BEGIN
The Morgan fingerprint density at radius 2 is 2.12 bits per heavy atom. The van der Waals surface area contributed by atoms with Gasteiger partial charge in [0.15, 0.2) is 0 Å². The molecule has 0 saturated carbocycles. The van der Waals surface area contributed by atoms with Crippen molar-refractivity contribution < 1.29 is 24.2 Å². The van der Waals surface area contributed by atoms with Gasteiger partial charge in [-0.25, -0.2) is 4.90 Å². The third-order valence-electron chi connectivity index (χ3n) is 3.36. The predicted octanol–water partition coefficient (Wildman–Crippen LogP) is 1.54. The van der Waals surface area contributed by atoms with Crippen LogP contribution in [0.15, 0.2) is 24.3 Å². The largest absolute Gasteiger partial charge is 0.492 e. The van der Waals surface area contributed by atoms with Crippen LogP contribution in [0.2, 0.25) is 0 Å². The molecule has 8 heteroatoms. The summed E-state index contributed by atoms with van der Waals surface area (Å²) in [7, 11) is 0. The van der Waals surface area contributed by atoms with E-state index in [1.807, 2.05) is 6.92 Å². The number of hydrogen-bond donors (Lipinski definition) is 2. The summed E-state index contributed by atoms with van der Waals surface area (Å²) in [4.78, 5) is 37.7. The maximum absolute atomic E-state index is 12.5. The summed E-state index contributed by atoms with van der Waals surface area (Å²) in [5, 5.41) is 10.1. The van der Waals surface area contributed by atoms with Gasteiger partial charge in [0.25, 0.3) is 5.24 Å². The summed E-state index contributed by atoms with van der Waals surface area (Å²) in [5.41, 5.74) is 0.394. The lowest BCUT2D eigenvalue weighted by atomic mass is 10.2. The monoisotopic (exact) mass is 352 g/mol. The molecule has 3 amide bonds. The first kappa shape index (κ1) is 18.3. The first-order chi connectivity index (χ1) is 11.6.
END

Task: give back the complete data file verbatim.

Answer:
The Morgan fingerprint density at radius 2 is 2.12 bits per heavy atom. The van der Waals surface area contributed by atoms with Gasteiger partial charge in [0.15, 0.2) is 0 Å². The molecule has 0 saturated carbocycles. The van der Waals surface area contributed by atoms with Crippen molar-refractivity contribution < 1.29 is 24.2 Å². The van der Waals surface area contributed by atoms with Gasteiger partial charge in [-0.25, -0.2) is 4.90 Å². The third-order valence-electron chi connectivity index (χ3n) is 3.36. The predicted octanol–water partition coefficient (Wildman–Crippen LogP) is 1.54. The van der Waals surface area contributed by atoms with Crippen LogP contribution in [0.15, 0.2) is 24.3 Å². The largest absolute Gasteiger partial charge is 0.492 e. The van der Waals surface area contributed by atoms with Crippen LogP contribution in [0.2, 0.25) is 0 Å². The molecule has 8 heteroatoms. The summed E-state index contributed by atoms with van der Waals surface area (Å²) in [7, 11) is 0. The van der Waals surface area contributed by atoms with E-state index in [1.807, 2.05) is 6.92 Å². The number of hydrogen-bond donors (Lipinski definition) is 2. The summed E-state index contributed by atoms with van der Waals surface area (Å²) in [4.78, 5) is 37.7. The maximum absolute atomic E-state index is 12.5. The summed E-state index contributed by atoms with van der Waals surface area (Å²) in [5, 5.41) is 10.1. The van der Waals surface area contributed by atoms with Gasteiger partial charge in [0.25, 0.3) is 5.24 Å². The summed E-state index contributed by atoms with van der Waals surface area (Å²) in [5.41, 5.74) is 0.394. The lowest BCUT2D eigenvalue weighted by atomic mass is 10.2. The monoisotopic (exact) mass is 352 g/mol. The molecule has 3 amide bonds. The first kappa shape index (κ1) is 18.3. The first-order chi connectivity index (χ1) is 11.6.